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Inquiry-Based Learning
December 2011 • Sue Jackson

In classrooms where teachers are shifting practices to meet the needs of 21st century learners, inquiry is the core of teaching. This month's tip deals with the question: What is inquiry-based learning?

"Inquiry is an approach to learning whereby students find and use a variety of sources of information and ideas to increase their understanding of a problem, topic, or issue. It requires more of them than simply answering questions or getting a right answer. It espouses investigation, exploration, search, quest, research, pursuit, and study. Inquiry does not stand alone; it engages, interests, and challenges students to connect their world with the curriculum." (Carol Kuhlthau, Leslie Maniotes and Ann Caspari, Guided Inquiry Learning in the Classroom, 2007, p. 1)

Simply stated, inquiry is about creating opportunities to engage students in active learning based on their own questions. The process is learner centred, learner driven, and cyclical. Each question leads to exploration which then leads to more questions to investigate. Inquiry involves the conceptual 'uncovering' of a topic and the active construction of new understandings. As Wilhelm suggests in his book, Inquiring Minds, "inquiry is the apprenticeship into true expertise and understanding by doing what experts do." You will find that using inquiry will promote student engagement, connections, and enthusiasm for content being studied.

As Darling-Hammond points out in her book, Powerful Learning: What We Know About Teaching for Understanding, inquiry is fundamental to deep learning; it helps students "learn how to learn in powerful ways so they can manage the demands of changing information, technologies, jobs, and social conditions" (p.12).

The Inquiry Cycle

The inquiry cycle begins with learners asking meaningful questions which are inspired by genuine curiosity about the subject matter, and concerns from their lived experiences. Next learners investigate and gather information by researching resources, studying, crafting an experiment, observing or interviewing an expert in the field. In the create part of the cycle, learners begin to make connections and shape significant new thoughts, and ideas outside of their prior experience. Important to communal learning is the discuss section of the cycle where learners 'go public' with their thinking and share new ideas with others and ask others about their experiences and investigations. At this time, learners may be comparing notes, discussing conclusions, and sharing experiences. The final, and perhaps most important aspect of the inquiry cycle, is the reflect stage. Learners step back and take time to look at the original question, the investigation, and the conclusions made. It is at this point that new questions may prompt another cycle of inquiry.
(adapted from

Below are several easy actions to help hone your learning environment to promote inquiry.

Teacher Actions
What the Classroom Looks Like
What the Classroom Sounds Like
Set up an Engaging Environment
  • desks or tables in clusters so students can talk and work together
  • comfortable large-group meeting places so students can be close to you and can turn and talk to each other
  • open spaces and large tables for group work (e.g., Book Club discussions, Inquiry Circles)
  • smaller spaces for students to work independently
  • easily accessible materials (e.g., labelled baskets/shelves of books, variety of writing materials, Post-It notes, inquiry notebooks)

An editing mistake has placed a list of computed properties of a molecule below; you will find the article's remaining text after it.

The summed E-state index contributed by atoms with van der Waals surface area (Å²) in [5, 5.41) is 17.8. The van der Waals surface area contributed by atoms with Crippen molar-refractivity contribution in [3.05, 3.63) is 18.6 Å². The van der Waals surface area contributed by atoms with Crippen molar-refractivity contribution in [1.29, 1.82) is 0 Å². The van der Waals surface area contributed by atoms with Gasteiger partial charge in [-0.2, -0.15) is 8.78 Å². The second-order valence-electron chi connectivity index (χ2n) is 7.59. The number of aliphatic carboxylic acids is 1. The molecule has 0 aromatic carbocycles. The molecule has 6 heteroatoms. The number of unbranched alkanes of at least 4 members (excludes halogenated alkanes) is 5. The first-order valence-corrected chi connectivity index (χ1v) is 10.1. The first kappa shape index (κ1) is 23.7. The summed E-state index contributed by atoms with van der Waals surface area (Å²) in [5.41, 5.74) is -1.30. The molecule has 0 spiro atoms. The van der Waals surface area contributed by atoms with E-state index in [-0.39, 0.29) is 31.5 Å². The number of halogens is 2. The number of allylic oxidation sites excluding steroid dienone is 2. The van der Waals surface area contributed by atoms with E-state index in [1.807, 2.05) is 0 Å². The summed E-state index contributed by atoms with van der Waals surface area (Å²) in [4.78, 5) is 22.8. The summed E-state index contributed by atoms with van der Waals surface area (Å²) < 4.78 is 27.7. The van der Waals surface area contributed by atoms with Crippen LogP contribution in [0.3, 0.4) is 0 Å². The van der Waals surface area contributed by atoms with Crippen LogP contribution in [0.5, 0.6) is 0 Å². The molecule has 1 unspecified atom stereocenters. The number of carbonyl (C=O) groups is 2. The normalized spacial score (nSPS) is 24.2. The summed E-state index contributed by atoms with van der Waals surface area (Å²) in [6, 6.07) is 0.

• technology that enhances active learning
  • displays of student work; both collaborative and independent products
  • a buzz or low-level hum of activity as students exchange ideas
Gather Great Text and Resources
  • rich, varied and intriguing books, magazines and newspapers of all sorts at a variety of reading levels
  • visuals, graphics, and videos (illustrations and photographs play a prominent role in inquiry-based learning)
  • powerful websites
  • unfamiliar objects and interesting artefacts (promote thinking and build content knowledge)
  • text sets on a topic - same information at different reading levels
  • Why is that ...?
  • Check out this picture.
  • What do you think about...?
  • I didn't know that...
  • What do you think this object might be used for? Why?
  • What did I just touch?
Hone Your Teaching Language
  • set an example by using inclusive, open language with all students
  • use language that will promote thinking and push students to justify their thoughts and come up with the big ideas
  • questions such as What makes you say that? Can you say more about that? What makes you think that? and How did you come up with that?
Provide for Rich Interaction
  • types of interactions- small group discussions, book clubs, inquiry circles, pair shares, large group discussions, partner conversations, turn and talk during mini-lessons
  • students interview knowledgeable experts and interact with specialists in the field as they investigate a topic-could be face-to-face or virtually on computer
  • anchor charts outlining discussion guidelines
  • respectful language
  • disagreeing politely
  • piggy-backing on the ideas of others
(adapted from Harvey, Stephanie and Daniels, Harvey. Inquiry Circles in Action. Heinemann, Portsmouth: NH, 2009)

Sue Jackson, a classroom teacher for 20 years, is an enthusiastic and innovative author, speaker, consultant, and educator.

Scholastic Education
National Literacy Consultant

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Also available online, previous Teaching Tips for
Scholastic Education resources:

Literacy Place for the Early Years (K–3)

Moving Up with Literacy Place (4–6)

Stepping Up with Literacy Place (7–9)

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